Smithwick's Irish Ale

Grains, malts, hops, yeast, water and other ingredients used to brew. Recipe reviews and suggestions.

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Smithwick's Irish Ale

Postby msu_brew » Mon Sep 29, 2003 11:43 am

Hey all. I'm looking to find a Smithwick's Irish Ale clone. I spent a few months in Dublin last spring and fell in love with this beer. It's nothing all that special, which is why I'd like to make it. I'm a recent college grad, so most of my friends give me a lot of "your beer's good, but I'd rather have (insert name of cheap, generic beer here, ie. Bud Light)." Smithwick's seems to be a perfect mix of good, simple flavor that can appease "beer snobs" and weekend boozers alike. I found one clone recipe on the net, but it has ingredients like Epsom salts and chalk which scared me away. If no one can give me a Smithwick's clone I'd also appreciate any incite on how to formulate clone recipes. Is it all trial and error?
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Or Kilkenny Irish Ale

Postby msu_brew » Mon Sep 29, 2003 11:55 am

O, btw, Smithwick's isn't exported. It is sold in Canada and some parts of Europe under the name Kilkenny Irish Ale. Apparently Guinness (who own Smithwick's) don't export to the U.S. because they think it is too similar to Bass. This is an obvious insult to the Amaerican beer drinker because, IMHO, the two taste nothing alike.
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Don't be afraid of water treatment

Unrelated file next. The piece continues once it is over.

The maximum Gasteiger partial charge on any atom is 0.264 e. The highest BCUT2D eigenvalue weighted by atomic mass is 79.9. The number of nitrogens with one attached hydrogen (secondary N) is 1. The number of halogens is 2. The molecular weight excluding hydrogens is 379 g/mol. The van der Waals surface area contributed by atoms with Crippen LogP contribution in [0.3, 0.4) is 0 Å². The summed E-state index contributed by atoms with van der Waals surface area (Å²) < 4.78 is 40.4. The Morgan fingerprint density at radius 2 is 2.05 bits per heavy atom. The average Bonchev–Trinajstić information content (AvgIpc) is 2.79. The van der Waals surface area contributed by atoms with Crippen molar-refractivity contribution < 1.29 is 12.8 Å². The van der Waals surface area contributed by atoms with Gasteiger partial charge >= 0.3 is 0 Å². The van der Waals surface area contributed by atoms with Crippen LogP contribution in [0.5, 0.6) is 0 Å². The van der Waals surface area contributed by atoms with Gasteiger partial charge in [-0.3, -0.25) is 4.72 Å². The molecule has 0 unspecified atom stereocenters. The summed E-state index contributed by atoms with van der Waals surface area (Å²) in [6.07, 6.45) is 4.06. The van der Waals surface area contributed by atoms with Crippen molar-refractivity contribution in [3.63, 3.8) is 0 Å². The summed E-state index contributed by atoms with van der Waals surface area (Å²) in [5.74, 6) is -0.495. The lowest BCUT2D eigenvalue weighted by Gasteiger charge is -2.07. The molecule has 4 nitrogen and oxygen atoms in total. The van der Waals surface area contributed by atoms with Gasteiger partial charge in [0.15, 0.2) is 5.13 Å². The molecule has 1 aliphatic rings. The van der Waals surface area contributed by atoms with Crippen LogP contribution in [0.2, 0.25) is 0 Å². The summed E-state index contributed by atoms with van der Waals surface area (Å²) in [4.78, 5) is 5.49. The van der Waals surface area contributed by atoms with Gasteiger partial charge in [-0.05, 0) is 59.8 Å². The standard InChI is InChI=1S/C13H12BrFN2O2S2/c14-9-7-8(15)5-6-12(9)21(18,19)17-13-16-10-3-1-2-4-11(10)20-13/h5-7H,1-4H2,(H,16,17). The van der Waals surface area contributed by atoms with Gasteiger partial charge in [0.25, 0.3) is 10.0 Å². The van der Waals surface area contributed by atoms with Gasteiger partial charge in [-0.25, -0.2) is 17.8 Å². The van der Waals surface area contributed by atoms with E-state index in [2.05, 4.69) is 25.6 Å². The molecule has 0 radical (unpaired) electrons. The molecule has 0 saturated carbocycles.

Postby Push Eject » Mon Sep 29, 2003 12:36 pm

Salt, calcium, etc... is used to attempt to replicate the brewing water in a given area.

Don't be afraid of recipes that include them. That only indicates that the author was really detailed in his/her cloning attempt.

You can, however, still brew the recipe WITHOUT the water additives. Who knows, your brewing water may be perfect as is. Don't miss out on what might be the perfect recipe!

Cheers,
Charlie
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Ah-Ha

Postby msu_brew » Mon Sep 29, 2003 12:56 pm

Thanks, that makes some sense. I consulted the Pappazian guide and knew that the epsom salts and gypsum were for water treatment, but that was in the intermediate brewing section. I didn't go forward to the advanced section to see what else it said. Do the additives go in during the boil? Before the boil? That part I don't get...
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Are you sure about that?

Postby jayhawk » Mon Sep 29, 2003 1:36 pm

I am suprised to hear that Kilkenny and Swithwicks are one and the same. I live in Vancouver Canada and have had both beers here. THe pubs and beer stores sell both Smithwicks and Kilkenny, and they are very different beers from what I recall. Kilkenny is an Irish Red ale, and I believe Smithwicks is more of a "dark" pale or amber like ale (its been a while). Anyway, my point is that these beers are different brews, and not the same beer that has been packaged with different labels.
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